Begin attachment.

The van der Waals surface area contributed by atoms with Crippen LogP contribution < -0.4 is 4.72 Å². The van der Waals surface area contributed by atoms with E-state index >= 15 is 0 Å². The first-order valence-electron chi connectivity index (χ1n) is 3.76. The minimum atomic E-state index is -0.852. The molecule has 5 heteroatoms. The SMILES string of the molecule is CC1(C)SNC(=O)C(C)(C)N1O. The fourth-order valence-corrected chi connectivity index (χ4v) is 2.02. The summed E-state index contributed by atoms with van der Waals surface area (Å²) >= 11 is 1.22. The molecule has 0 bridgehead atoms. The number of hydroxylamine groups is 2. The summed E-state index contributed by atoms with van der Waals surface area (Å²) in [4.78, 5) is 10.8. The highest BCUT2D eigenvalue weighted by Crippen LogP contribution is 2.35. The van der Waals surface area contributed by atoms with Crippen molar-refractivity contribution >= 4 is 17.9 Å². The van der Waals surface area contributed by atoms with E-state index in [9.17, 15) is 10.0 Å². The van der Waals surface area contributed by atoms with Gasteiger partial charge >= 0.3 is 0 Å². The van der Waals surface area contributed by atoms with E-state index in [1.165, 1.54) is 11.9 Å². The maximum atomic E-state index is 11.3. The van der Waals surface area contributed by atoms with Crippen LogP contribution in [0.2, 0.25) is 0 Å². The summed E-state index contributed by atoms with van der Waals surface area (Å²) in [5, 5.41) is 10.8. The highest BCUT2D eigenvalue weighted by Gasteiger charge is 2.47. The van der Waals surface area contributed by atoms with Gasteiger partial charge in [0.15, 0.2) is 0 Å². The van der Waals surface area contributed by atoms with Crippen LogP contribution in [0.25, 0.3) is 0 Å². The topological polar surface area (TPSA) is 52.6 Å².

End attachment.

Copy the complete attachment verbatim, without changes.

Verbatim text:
The van der Waals surface area contributed by atoms with Crippen LogP contribution < -0.4 is 4.72 Å². The van der Waals surface area contributed by atoms with E-state index >= 15 is 0 Å². The first-order valence-electron chi connectivity index (χ1n) is 3.76. The minimum atomic E-state index is -0.852. The molecule has 5 heteroatoms. The SMILES string of the molecule is CC1(C)SNC(=O)C(C)(C)N1O. The fourth-order valence-corrected chi connectivity index (χ4v) is 2.02. The summed E-state index contributed by atoms with van der Waals surface area (Å²) >= 11 is 1.22. The molecule has 0 bridgehead atoms. The number of hydroxylamine groups is 2. The summed E-state index contributed by atoms with van der Waals surface area (Å²) in [4.78, 5) is 10.8. The highest BCUT2D eigenvalue weighted by Crippen LogP contribution is 2.35. The van der Waals surface area contributed by atoms with Crippen molar-refractivity contribution >= 4 is 17.9 Å². The van der Waals surface area contributed by atoms with E-state index in [9.17, 15) is 10.0 Å². The van der Waals surface area contributed by atoms with Gasteiger partial charge >= 0.3 is 0 Å². The van der Waals surface area contributed by atoms with E-state index in [1.165, 1.54) is 11.9 Å². The maximum atomic E-state index is 11.3. The van der Waals surface area contributed by atoms with Crippen LogP contribution in [0.2, 0.25) is 0 Å². The summed E-state index contributed by atoms with van der Waals surface area (Å²) in [5, 5.41) is 10.8. The highest BCUT2D eigenvalue weighted by Gasteiger charge is 2.47. The van der Waals surface area contributed by atoms with Gasteiger partial charge in [0.15, 0.2) is 0 Å². The van der Waals surface area contributed by atoms with Crippen LogP contribution in [0.25, 0.3) is 0 Å². The topological polar surface area (TPSA) is 52.6 Å².